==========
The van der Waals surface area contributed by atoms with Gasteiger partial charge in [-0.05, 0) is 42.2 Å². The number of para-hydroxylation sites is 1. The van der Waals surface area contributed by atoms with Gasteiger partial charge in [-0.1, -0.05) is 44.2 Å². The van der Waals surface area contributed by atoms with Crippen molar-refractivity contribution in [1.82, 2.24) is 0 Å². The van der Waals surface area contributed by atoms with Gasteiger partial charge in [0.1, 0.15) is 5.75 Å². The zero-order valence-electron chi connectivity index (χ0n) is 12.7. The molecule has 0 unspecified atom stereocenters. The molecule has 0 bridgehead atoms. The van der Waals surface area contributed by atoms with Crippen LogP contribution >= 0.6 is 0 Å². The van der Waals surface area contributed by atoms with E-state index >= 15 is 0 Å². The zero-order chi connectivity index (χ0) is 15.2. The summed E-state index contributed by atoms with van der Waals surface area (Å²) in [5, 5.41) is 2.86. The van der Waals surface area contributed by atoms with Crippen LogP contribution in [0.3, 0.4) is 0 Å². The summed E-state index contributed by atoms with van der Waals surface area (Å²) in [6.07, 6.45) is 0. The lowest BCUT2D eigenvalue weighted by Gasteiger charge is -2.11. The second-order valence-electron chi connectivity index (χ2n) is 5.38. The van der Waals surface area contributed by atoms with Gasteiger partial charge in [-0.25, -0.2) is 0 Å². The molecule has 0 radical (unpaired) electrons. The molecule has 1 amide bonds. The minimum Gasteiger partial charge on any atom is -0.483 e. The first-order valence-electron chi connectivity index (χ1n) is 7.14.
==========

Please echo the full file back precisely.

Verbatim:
The van der Waals surface area contributed by atoms with Gasteiger partial charge in [-0.05, 0) is 42.2 Å². The number of para-hydroxylation sites is 1. The van der Waals surface area contributed by atoms with Gasteiger partial charge in [-0.1, -0.05) is 44.2 Å². The van der Waals surface area contributed by atoms with Crippen molar-refractivity contribution in [1.82, 2.24) is 0 Å². The van der Waals surface area contributed by atoms with Gasteiger partial charge in [0.1, 0.15) is 5.75 Å². The zero-order valence-electron chi connectivity index (χ0n) is 12.7. The molecule has 0 unspecified atom stereocenters. The molecule has 0 bridgehead atoms. The van der Waals surface area contributed by atoms with Crippen LogP contribution >= 0.6 is 0 Å². The van der Waals surface area contributed by atoms with E-state index >= 15 is 0 Å². The zero-order chi connectivity index (χ0) is 15.2. The summed E-state index contributed by atoms with van der Waals surface area (Å²) in [5, 5.41) is 2.86. The van der Waals surface area contributed by atoms with Crippen LogP contribution in [0.3, 0.4) is 0 Å². The summed E-state index contributed by atoms with van der Waals surface area (Å²) in [6.07, 6.45) is 0. The lowest BCUT2D eigenvalue weighted by Gasteiger charge is -2.11. The second-order valence-electron chi connectivity index (χ2n) is 5.38. The van der Waals surface area contributed by atoms with Gasteiger partial charge in [-0.25, -0.2) is 0 Å². The molecule has 0 radical (unpaired) electrons. The molecule has 1 amide bonds. The minimum Gasteiger partial charge on any atom is -0.483 e. The first-order valence-electron chi connectivity index (χ1n) is 7.14.